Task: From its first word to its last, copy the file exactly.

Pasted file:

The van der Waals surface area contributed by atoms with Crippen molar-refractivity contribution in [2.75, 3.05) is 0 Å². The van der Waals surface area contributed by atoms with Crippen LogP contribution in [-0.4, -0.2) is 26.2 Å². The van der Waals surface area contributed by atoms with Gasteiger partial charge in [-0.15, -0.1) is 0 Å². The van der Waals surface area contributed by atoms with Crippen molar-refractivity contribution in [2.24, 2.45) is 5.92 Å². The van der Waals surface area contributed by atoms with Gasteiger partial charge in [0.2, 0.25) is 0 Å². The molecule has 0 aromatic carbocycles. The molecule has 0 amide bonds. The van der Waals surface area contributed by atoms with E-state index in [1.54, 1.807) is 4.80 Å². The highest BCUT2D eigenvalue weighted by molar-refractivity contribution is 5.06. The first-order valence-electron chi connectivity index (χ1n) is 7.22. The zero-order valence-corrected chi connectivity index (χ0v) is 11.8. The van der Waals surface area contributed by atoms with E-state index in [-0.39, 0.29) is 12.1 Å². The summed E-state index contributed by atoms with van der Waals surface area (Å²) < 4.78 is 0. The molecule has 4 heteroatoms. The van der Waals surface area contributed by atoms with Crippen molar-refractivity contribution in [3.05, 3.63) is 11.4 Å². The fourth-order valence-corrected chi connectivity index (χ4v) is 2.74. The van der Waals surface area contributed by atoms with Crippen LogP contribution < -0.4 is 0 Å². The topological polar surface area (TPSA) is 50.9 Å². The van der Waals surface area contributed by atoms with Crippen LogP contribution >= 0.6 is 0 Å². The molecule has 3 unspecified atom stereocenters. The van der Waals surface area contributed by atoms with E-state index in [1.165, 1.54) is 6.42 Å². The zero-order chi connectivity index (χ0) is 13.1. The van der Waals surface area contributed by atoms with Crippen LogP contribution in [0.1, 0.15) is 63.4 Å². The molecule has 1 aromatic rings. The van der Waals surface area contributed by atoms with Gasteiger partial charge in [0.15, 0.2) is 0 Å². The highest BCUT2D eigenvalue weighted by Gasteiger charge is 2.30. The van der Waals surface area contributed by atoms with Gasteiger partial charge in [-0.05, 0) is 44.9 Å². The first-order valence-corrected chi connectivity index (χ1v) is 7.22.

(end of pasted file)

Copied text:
The van der Waals surface area contributed by atoms with Crippen molar-refractivity contribution in [2.75, 3.05) is 0 Å². The van der Waals surface area contributed by atoms with Crippen LogP contribution in [-0.4, -0.2) is 26.2 Å². The van der Waals surface area contributed by atoms with Gasteiger partial charge in [-0.15, -0.1) is 0 Å². The van der Waals surface area contributed by atoms with Crippen molar-refractivity contribution in [2.24, 2.45) is 5.92 Å². The van der Waals surface area contributed by atoms with Gasteiger partial charge in [0.2, 0.25) is 0 Å². The molecule has 0 aromatic carbocycles. The molecule has 0 amide bonds. The van der Waals surface area contributed by atoms with E-state index in [1.54, 1.807) is 4.80 Å². The highest BCUT2D eigenvalue weighted by molar-refractivity contribution is 5.06. The first-order valence-electron chi connectivity index (χ1n) is 7.22. The zero-order valence-corrected chi connectivity index (χ0v) is 11.8. The van der Waals surface area contributed by atoms with E-state index in [-0.39, 0.29) is 12.1 Å². The summed E-state index contributed by atoms with van der Waals surface area (Å²) < 4.78 is 0. The molecule has 4 heteroatoms. The van der Waals surface area contributed by atoms with Crippen molar-refractivity contribution in [3.05, 3.63) is 11.4 Å². The fourth-order valence-corrected chi connectivity index (χ4v) is 2.74. The van der Waals surface area contributed by atoms with Crippen LogP contribution < -0.4 is 0 Å². The topological polar surface area (TPSA) is 50.9 Å². The van der Waals surface area contributed by atoms with Crippen LogP contribution >= 0.6 is 0 Å². The molecule has 3 unspecified atom stereocenters. The van der Waals surface area contributed by atoms with E-state index in [1.165, 1.54) is 6.42 Å². The zero-order chi connectivity index (χ0) is 13.1. The van der Waals surface area contributed by atoms with Crippen LogP contribution in [0.1, 0.15) is 63.4 Å². The molecule has 1 aromatic rings. The van der Waals surface area contributed by atoms with Gasteiger partial charge in [0.15, 0.2) is 0 Å². The highest BCUT2D eigenvalue weighted by Gasteiger charge is 2.30. The van der Waals surface area contributed by atoms with Gasteiger partial charge in [-0.05, 0) is 44.9 Å². The first-order valence-corrected chi connectivity index (χ1v) is 7.22.